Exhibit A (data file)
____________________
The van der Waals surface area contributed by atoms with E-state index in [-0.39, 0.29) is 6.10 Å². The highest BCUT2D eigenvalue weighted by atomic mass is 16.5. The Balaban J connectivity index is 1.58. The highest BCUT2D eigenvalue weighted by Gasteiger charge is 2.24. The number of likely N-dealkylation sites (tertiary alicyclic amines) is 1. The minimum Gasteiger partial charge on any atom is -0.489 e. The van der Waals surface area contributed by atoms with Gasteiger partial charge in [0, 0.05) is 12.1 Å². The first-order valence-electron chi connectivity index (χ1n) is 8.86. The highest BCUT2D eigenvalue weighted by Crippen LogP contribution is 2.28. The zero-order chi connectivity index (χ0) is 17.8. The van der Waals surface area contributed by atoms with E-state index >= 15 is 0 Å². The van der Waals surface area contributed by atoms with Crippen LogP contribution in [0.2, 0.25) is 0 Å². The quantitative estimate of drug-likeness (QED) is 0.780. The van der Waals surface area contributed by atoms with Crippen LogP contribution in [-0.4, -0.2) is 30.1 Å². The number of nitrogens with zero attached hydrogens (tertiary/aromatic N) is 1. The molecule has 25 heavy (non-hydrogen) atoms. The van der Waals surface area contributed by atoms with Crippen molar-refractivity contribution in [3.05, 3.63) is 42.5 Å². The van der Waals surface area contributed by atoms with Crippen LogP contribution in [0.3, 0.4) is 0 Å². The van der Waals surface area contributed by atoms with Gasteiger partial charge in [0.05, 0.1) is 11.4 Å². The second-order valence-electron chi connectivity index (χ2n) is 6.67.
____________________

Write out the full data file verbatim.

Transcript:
The van der Waals surface area contributed by atoms with E-state index in [-0.39, 0.29) is 6.10 Å². The highest BCUT2D eigenvalue weighted by atomic mass is 16.5. The Balaban J connectivity index is 1.58. The highest BCUT2D eigenvalue weighted by Gasteiger charge is 2.24. The number of likely N-dealkylation sites (tertiary alicyclic amines) is 1. The minimum Gasteiger partial charge on any atom is -0.489 e. The van der Waals surface area contributed by atoms with Gasteiger partial charge in [0, 0.05) is 12.1 Å². The first-order valence-electron chi connectivity index (χ1n) is 8.86. The highest BCUT2D eigenvalue weighted by Crippen LogP contribution is 2.28. The zero-order chi connectivity index (χ0) is 17.8. The van der Waals surface area contributed by atoms with E-state index >= 15 is 0 Å². The van der Waals surface area contributed by atoms with Crippen LogP contribution in [0.2, 0.25) is 0 Å². The quantitative estimate of drug-likeness (QED) is 0.780. The van der Waals surface area contributed by atoms with Crippen LogP contribution in [-0.4, -0.2) is 30.1 Å². The number of nitrogens with zero attached hydrogens (tertiary/aromatic N) is 1. The molecule has 25 heavy (non-hydrogen) atoms. The van der Waals surface area contributed by atoms with Crippen molar-refractivity contribution in [3.05, 3.63) is 42.5 Å². The van der Waals surface area contributed by atoms with Crippen LogP contribution in [0.3, 0.4) is 0 Å². The van der Waals surface area contributed by atoms with Gasteiger partial charge in [0.05, 0.1) is 11.4 Å². The second-order valence-electron chi connectivity index (χ2n) is 6.67.